post #17 of 24
Thread Starter 
Si and All,

After having my knee swell from bicycling, I made the appointment with the orthopod. It was smarting pretty bad at the time. In the three weeks from when I made the appointment, until I saw the doctor, the pain went from 7-8 to 0 on the day of the visit. I rode Monday in a 25mph wind and did a recovery ride yesterday(HR=95, Cad=80) Pain to day is 0. So, I think the orthopod was right in saying I am not ready. When I had my hip replaced, the pain level was 6-8 wirh medication. The knee is nowhere near that level. The swelling a month ago must have been inflammation caused by lack of riding for the winter. BTW I had the hip checked when I saw the orthopod. It was replaced in April 1996. It has around 700 days if skiing. It shows no wear or migration. The materials are titanium and teflon and is cementless.

Rick H
post #18 of 24
post #19 of 24

I'll think 2,3, probably 4 times.  But I'll still eventually need one.  Anyone had a partial and still skiing?

post #20 of 24
Originally Posted by SHREDHEAD View Post

I'll think 2,3, probably 4 times.  But I'll still eventually need one.  Anyone had a partial and still skiing?

I have a good friend who's had a partial and is skiing like you wouldn't believe.


He's dealt with severe knee pain for several years and tried all sorts of alternate ideas in an attempt to avoid the drastic measure of (partial) replacement.  His problem involved bone-on-bone on the medial compartment of that knee, which as I understand it made him an ideal candidate for a partial replacement.  He's in his upper fifties, has skied at a very high level for 40 or more years, and is extraordinarily fit.


He's thrilled with the result of his partial.

post #21 of 24
Originally Posted by Bob Peters View Post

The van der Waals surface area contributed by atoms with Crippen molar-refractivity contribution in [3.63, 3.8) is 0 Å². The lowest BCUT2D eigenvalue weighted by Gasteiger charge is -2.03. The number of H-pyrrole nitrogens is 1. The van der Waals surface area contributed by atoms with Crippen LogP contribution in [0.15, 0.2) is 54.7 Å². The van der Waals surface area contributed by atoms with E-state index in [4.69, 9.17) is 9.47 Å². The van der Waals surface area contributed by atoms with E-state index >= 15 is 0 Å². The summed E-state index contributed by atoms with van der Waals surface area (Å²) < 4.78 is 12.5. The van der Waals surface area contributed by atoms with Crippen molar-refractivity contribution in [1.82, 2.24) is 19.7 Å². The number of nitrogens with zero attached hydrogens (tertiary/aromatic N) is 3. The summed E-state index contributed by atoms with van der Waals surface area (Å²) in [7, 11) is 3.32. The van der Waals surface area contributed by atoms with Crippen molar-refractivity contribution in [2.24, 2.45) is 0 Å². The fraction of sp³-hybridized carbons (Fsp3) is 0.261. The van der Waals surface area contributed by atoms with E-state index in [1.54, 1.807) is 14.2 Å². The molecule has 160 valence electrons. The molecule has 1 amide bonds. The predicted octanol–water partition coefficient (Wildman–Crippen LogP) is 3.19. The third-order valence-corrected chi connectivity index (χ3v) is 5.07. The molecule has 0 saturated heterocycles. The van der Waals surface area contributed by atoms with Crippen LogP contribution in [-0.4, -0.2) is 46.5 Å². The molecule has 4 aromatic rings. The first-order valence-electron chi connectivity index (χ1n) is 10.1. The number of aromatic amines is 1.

I have a good friend who's had a partial and is skiing like you wouldn't believe.

Thanks Bob!
Sounds reassuring, well except the extraordinarily fit part.
I guess I'll have to work on that first.

How are your new Knees?
post #22 of 24
Originally Posted by Bob Peters View Post

I have a good friend who's had a partial and is skiing like you wouldn't believe.



I'm here to ay that Bob Peters and his two new knees are skiing like you would't believe. Mind happily blown.  Seriously. 

post #23 of 24
Originally Posted by spindrift View Post


I'm here to ay that Bob Peters and his two new knees are skiing like you would't believe. Mind happily blown.  Seriously. 

Thanks, spin.  I really am very pleased so far.


I'm a lucky guy.

post #24 of 24

Hi Rick,

A friend of mine had a very successful TKR and is skiing happily now. He had his surgery from the most acclaimed orthopedic surgeon long island and is a lucky guy to have got such an expert doctor. Be very careful on the doctor you choose for your surgery as he must be specialized in the field and must have had a number of successful TKR surgeries in his record. The recovery and rehabilitation process plays a crucial role in helping you get back on your feet and resume an active lifestyle. It can help you heal from surgery faster and greatly improve your chances for long-term success. Post-knee replacement recovery and rehab period usually lasts about 12 weeks.